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Ben Jones
Ben Jones, UK Lawyer
Category: Law
Satisfied Customers: 49787
Experience:  Qualified Solicitor - Please start your question with 'For Ben Jones'
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I work for small retailer since 1990 I became manager in

Customer Question

I work for small retailer since 1990 I became manager in 1992 in 2000 he went to run another shop since than I turn over nearly 30 millions for them in 2015 same owner changed company name now he wants to install off site cctv as well clocking system in my store can he do that? Also there is no complaints about sales and profit
Submitted: 1 year ago.
Category: Law
Expert:  Ben Jones replied 1 year ago.

Hello, my name is***** am a qualified lawyer and it is my pleasure to assist you with your question today.

Expert:  Ben Jones replied 1 year ago.

Have you been provided with a reason for the changes?

Customer: replied 1 year ago.
He said that he can provide excess to police which I do anyway we have on site cctv
Expert:  Ben Jones replied 1 year ago.

OK, thank you for your response. I will review the relevant information and laws and will get back to you at the earliest opportunity. There is no need to wait here as you will receive an email when I have responded. Also, please do not responded to this message as it will just push your questions to the back of the queue and you may experience unnecessary delays. Thank you.

Expert:  Ben Jones replied 1 year ago.

Many thanks for your patience. There is no issue with installing a clocking in system as long as they process the data it stores securely and according to data protection principles.

In terms of CCTV, there are various reasons why an employer may wish to monitor its employees in the workplace. When there is a genuine reason for monitoring employees, such as security, training, legal obligations, etc the employer would normally be justified in monitoring, as long as it is conducted in an open and reasonable manner.

The actual use of monitoring equipment in the workplace will be covered by the Data Protection Act 1998 (“DPA”) as it would involve the processing of personal data. As such, the employer must adhere to a number of principles set out in the DPA, which include:

· obtaining the data fairly and lawfully;

· informing employees of the types of monitoring that are being used;

· using the data obtained from monitoring only for a specific purpose;

· limiting the data to adequate and relevant data; and

· not holding the data for longer than necessary.

An employee may only try and prevent the monitoring from taking place if it breaches any of the DPA principles or if it is carried out in a way that is causing or is likely to cause substantial damage and distress to them.

In addition to the above principles, the Information Commissioner's Office has published a Code on data protection in the workplace. The Code states that CCTV should not be used to monitor the employee's compliance with their employment contract. This means that if the cameras are there to deal with security issues, they should not be used to reprimand an employee over their poor performance.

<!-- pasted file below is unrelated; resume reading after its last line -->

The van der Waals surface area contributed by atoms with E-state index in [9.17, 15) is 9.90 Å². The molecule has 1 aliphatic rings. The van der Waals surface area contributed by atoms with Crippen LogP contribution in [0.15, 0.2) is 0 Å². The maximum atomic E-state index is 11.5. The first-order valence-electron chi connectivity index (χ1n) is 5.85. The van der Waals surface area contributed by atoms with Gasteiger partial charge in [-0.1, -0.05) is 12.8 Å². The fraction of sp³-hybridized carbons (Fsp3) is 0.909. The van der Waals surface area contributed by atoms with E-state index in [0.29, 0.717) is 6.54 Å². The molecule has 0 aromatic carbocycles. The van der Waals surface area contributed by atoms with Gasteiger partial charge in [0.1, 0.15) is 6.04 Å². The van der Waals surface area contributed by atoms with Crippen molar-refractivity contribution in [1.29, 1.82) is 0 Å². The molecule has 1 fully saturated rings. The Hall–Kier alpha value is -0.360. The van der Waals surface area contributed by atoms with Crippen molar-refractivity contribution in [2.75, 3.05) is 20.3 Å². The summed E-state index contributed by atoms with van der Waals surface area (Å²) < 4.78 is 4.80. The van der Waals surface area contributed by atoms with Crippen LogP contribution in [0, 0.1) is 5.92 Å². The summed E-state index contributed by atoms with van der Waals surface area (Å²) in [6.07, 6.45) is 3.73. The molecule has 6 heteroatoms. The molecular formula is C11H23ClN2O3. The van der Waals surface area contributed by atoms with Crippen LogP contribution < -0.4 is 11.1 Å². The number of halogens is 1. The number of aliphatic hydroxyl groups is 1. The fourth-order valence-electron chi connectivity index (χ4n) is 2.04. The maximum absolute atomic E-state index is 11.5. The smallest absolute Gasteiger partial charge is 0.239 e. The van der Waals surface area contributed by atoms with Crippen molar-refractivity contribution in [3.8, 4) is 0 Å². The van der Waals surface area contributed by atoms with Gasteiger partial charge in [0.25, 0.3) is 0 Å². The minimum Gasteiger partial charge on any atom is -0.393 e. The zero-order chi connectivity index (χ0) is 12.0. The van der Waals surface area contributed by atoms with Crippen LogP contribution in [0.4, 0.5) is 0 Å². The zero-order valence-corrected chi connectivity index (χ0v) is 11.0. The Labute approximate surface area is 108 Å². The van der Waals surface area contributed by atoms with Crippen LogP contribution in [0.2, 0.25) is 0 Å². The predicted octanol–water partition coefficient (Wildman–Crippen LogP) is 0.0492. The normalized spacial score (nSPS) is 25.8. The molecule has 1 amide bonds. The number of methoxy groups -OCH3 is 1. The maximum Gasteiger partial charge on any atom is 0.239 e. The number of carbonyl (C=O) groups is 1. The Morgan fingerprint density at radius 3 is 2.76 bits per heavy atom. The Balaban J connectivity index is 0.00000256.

The Code also recommends that routine CCTV monitoring of employees is only likely to be justified when there are particular safety or security risks that cannot be dealt with by less intrusive means. Covert monitoring by CCTV may only take place if the following exceptional circumstances apply:

· the monitoring relates to behaviour, not to contract performance;

· it is carried out to investigate a suspected criminal activity or malpractice; and

· informing staff is likely to prejudice the above purpose and certain standards for covert monitoring are complied with.

Finally, there is the issue of human rights. Under human rights legislation every person has the right to private life so if there is evidence that an employer has invaded that privacy the employee could take action against their employer. General monitoring that is justified and that meets the criteria set out above is unlikely to invade one’s privacy, but covert monitoring or monitoring in areas where some privacy could be expected (e.g. toilets, private rooms, vehicles, etc.) is likely to be unreasonable and possibly unlawful. Anything else can be lawful.

I hope this has answered your query. I would be grateful if you could please take a second to leave a positive rating (3, 4 or 5 stars) as that is an important part of our process and recognises the time I have spent assisting you. If you need me to clarify anything before you go - please get back to me on here and I will assist further as best as I can. Thank you

Expert:  Ben Jones replied 1 year ago.

My full response should be visible on this page. Could you please let me know if it has answered your original question or whether you need me to clarify anything else in relation to this? If your query has been answered I would be grateful if you could please take a second to leave a positive rating, selecting 3, 4 or 5 starts at the top of the page. Thank you